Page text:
Take a look at some of the craziest Thanksgiving dinners ever put to page, and be glad yours aren’t this bad.
Anne Tyler, A Patchwork Planet
Anne Tyler’s 14th novel tells the story of lovable loser Barnaby Gaitlin, a former juvenile delinquent now working hard to get his life back on track. But fixing things isn’t always as easy as lugging down crates from an attic, especially when you add in his bitter ex-wife and old money family.
Suzanne Berne, The Ghost at the Table
Thanksgiving is a great time for reconciliation, as family members who have drifted apart find the chance to reconnect. Sometimes the differences are little more than political arguments; other times, as in Suzanne Berne’s novel, entire events are remembered differently – even the death of a mother years before.
Richard Ford, The Lay of the Land
The first two installments in Richard Ford’s “Bascombe series,” The Sportswriter and Independence Day, featured sportswriter protagonist Frank Bascombe through existential celebrations of Easter and the Fourth of July. The third installment in the series takes on Thanksgiving, as all the volatile elements of Bascombe’s life – his ex-wives, his grown kids, his neighbors – once again threaten to erupt.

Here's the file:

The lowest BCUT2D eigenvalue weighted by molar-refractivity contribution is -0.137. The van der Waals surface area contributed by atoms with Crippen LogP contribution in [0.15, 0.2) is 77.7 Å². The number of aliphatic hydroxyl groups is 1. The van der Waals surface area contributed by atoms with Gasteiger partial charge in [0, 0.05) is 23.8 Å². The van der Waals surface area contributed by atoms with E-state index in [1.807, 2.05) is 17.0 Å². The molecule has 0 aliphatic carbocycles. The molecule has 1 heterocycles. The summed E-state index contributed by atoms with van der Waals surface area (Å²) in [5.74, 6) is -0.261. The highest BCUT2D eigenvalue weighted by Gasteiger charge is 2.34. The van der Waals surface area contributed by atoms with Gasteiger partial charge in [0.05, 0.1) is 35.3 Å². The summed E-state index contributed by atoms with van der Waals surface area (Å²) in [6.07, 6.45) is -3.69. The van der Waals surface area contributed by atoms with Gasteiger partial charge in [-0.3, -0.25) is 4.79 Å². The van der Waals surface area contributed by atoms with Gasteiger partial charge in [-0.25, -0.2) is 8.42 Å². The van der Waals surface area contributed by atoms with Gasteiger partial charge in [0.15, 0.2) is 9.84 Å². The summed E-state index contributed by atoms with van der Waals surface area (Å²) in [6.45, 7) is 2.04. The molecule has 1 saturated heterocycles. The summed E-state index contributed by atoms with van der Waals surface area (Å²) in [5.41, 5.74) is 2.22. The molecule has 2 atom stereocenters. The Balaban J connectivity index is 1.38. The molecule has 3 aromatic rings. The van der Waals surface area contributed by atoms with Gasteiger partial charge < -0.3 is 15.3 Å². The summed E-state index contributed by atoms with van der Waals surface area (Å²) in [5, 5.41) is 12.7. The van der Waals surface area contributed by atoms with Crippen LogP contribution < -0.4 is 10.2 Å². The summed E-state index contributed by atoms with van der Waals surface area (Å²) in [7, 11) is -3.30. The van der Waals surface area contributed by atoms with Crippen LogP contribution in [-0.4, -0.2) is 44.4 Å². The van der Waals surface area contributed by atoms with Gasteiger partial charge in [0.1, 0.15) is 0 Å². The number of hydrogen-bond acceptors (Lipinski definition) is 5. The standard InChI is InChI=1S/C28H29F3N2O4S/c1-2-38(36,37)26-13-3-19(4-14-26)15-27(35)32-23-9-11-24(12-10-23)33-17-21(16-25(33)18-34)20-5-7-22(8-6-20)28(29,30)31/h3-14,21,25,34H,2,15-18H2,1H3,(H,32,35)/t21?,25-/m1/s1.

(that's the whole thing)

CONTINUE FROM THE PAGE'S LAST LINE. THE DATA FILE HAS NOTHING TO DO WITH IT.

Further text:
Rick Moody, The Ice Storm
Thanksgiving usually manages to sneak in right before the full force of winter, but in this novel (and Ang Lee’s film adaptation) a storm blows in to match the tempestuous holiday dinner happening indoors.
Richard Bausch, Thanksgiving Night
On the eve of the millennium, two families collide. Will Butterfield, his wife Elizabeth, his drunk mother Holly, and his eccentric great-aunt Fiona encounter neighbor Henry Ward, his divorced daughter Alison, and his two grandchildren. The result is a lot of hard lessons about love and what it means to be thankful.
A.M. Homes, May We Be Forgiven
A murderous incident leads to a role reversal between brothers. Historian Harry Silver suddenly finds himself caring for successful TV executive George’s two adolescent children, as his parents drift further into old age to complete the recipe for a crazy Thanksgiving.
Jay McInerney, Model Behavior
One of New York City’s defining voices, McInerney here tackles another young writer whose life is threatening to fall apart. Connor McKnight’s constructed family – best friend, model girlfriend, anorexic sister – starts to disintegrate under the pressures of life in the big city.
Truman Capote, The Thanksgiving Visitor
Characters from Truman Capote’s other major holiday book, A Christmas Memory, return when it’s time for Buddy and Miss Sook to prepare the house for Thanksgiving. Unfortunately trouble looms, thanks to local bully Odd Henderson.